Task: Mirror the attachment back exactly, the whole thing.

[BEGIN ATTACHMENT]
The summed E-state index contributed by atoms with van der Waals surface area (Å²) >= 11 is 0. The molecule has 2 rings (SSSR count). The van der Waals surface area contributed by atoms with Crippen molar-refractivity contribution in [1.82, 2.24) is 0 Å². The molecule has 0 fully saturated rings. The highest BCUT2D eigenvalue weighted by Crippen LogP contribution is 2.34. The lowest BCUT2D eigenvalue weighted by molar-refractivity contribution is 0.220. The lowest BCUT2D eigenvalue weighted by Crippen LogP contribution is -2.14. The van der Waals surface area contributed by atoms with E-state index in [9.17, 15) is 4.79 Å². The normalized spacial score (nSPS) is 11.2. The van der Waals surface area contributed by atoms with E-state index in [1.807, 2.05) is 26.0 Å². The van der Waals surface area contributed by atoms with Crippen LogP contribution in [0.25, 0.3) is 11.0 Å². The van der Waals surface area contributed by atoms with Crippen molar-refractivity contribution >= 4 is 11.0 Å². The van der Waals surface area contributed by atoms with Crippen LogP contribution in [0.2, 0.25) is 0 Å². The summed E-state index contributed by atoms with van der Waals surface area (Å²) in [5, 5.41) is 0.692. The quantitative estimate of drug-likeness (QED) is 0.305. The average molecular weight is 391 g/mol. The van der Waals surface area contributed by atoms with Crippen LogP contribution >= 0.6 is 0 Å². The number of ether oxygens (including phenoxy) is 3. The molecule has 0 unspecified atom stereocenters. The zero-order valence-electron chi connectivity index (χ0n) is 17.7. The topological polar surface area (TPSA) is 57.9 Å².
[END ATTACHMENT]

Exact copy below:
The summed E-state index contributed by atoms with van der Waals surface area (Å²) >= 11 is 0. The molecule has 2 rings (SSSR count). The van der Waals surface area contributed by atoms with Crippen molar-refractivity contribution in [1.82, 2.24) is 0 Å². The molecule has 0 fully saturated rings. The highest BCUT2D eigenvalue weighted by Crippen LogP contribution is 2.34. The lowest BCUT2D eigenvalue weighted by molar-refractivity contribution is 0.220. The lowest BCUT2D eigenvalue weighted by Crippen LogP contribution is -2.14. The van der Waals surface area contributed by atoms with E-state index in [9.17, 15) is 4.79 Å². The normalized spacial score (nSPS) is 11.2. The van der Waals surface area contributed by atoms with E-state index in [1.807, 2.05) is 26.0 Å². The van der Waals surface area contributed by atoms with Crippen LogP contribution in [0.25, 0.3) is 11.0 Å². The van der Waals surface area contributed by atoms with Crippen molar-refractivity contribution >= 4 is 11.0 Å². The van der Waals surface area contributed by atoms with Crippen LogP contribution in [0.2, 0.25) is 0 Å². The summed E-state index contributed by atoms with van der Waals surface area (Å²) in [5, 5.41) is 0.692. The quantitative estimate of drug-likeness (QED) is 0.305. The average molecular weight is 391 g/mol. The van der Waals surface area contributed by atoms with Crippen LogP contribution >= 0.6 is 0 Å². The number of ether oxygens (including phenoxy) is 3. The molecule has 0 unspecified atom stereocenters. The zero-order valence-electron chi connectivity index (χ0n) is 17.7. The topological polar surface area (TPSA) is 57.9 Å².